This was a chess scene from Elementary which is a detective movie set in Manhattan, New York. A black man, playing with the White pieces, who was probably portraying a hustler at Washington Square Park was about to pick up his his Knight at e4 to play Nf6 double check and mate.
After the African American set the horse down on f6, he said checkmate which is rarely uttered by players in USCF tournament competition. His parting comment to the defeated combatant was “you have to watch those discovered checks”.
So it was not difficult to surmise the producers of this criminal private eye show starring Jonny Lee Miller and Lucy Liu spends much more money on paying their salaries than on the show’s chess consultant. The point being, the theme of double check was much more relevant than discovered check which, of course, ALWAYS involves a discovered check. Yes, I feel completely comfortable in my nerd skin here given the demeanor and behavior of Sherlock Holmes.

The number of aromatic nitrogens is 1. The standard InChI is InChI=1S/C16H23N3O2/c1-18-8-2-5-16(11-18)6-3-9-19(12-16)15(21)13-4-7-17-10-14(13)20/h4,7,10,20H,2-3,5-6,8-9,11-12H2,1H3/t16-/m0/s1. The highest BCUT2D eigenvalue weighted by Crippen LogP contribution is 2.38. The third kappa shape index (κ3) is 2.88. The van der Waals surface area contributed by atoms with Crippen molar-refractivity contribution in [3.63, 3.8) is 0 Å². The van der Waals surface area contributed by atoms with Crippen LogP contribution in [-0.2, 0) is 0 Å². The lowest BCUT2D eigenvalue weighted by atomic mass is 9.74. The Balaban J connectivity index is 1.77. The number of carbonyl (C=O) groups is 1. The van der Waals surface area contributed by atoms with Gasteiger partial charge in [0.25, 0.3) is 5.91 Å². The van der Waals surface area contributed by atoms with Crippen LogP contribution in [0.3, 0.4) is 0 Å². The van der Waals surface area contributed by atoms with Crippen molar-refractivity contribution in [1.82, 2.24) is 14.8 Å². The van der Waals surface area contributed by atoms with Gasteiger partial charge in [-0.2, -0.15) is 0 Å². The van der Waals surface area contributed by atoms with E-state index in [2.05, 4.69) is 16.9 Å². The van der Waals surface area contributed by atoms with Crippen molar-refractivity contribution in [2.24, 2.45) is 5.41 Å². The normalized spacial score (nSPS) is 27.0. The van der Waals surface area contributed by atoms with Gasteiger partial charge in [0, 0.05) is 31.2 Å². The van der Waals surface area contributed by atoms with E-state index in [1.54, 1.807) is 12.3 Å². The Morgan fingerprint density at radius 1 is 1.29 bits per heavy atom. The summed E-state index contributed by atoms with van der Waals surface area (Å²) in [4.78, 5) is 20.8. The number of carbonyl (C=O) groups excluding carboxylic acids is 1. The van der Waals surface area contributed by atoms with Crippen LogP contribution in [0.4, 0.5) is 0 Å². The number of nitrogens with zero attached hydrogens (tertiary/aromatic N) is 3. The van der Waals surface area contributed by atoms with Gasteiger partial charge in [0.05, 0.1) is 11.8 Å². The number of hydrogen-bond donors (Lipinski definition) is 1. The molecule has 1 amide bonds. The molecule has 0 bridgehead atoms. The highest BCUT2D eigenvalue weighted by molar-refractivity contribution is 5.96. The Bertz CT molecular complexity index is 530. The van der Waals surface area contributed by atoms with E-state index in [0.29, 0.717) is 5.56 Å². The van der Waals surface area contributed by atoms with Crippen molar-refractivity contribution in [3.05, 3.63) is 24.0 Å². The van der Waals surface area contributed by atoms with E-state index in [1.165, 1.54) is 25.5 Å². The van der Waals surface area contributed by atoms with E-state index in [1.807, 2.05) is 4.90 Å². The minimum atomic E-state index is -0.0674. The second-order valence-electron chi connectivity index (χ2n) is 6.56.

The postion appears to have arisen from a double king pawn opening where the second player played Bg4 pinning the f3 Knight which was blunderously captured allowing the e4 steed to hop to game ending f6 square. A beginner often overlooks that attacking one of the checking pieces, the Queen at e2 in this case, is insufficient. As Emmanuel Lasker would axiomatially declare, Double check always compels the harried monarch to move, IF IT CAN. The next game in the scene is Miller’s character playing the Black side of a Petroff’s defense where Holmes sacrifices his pinned Queen to mate the Black man’s King with minor pieces, a well known swindle.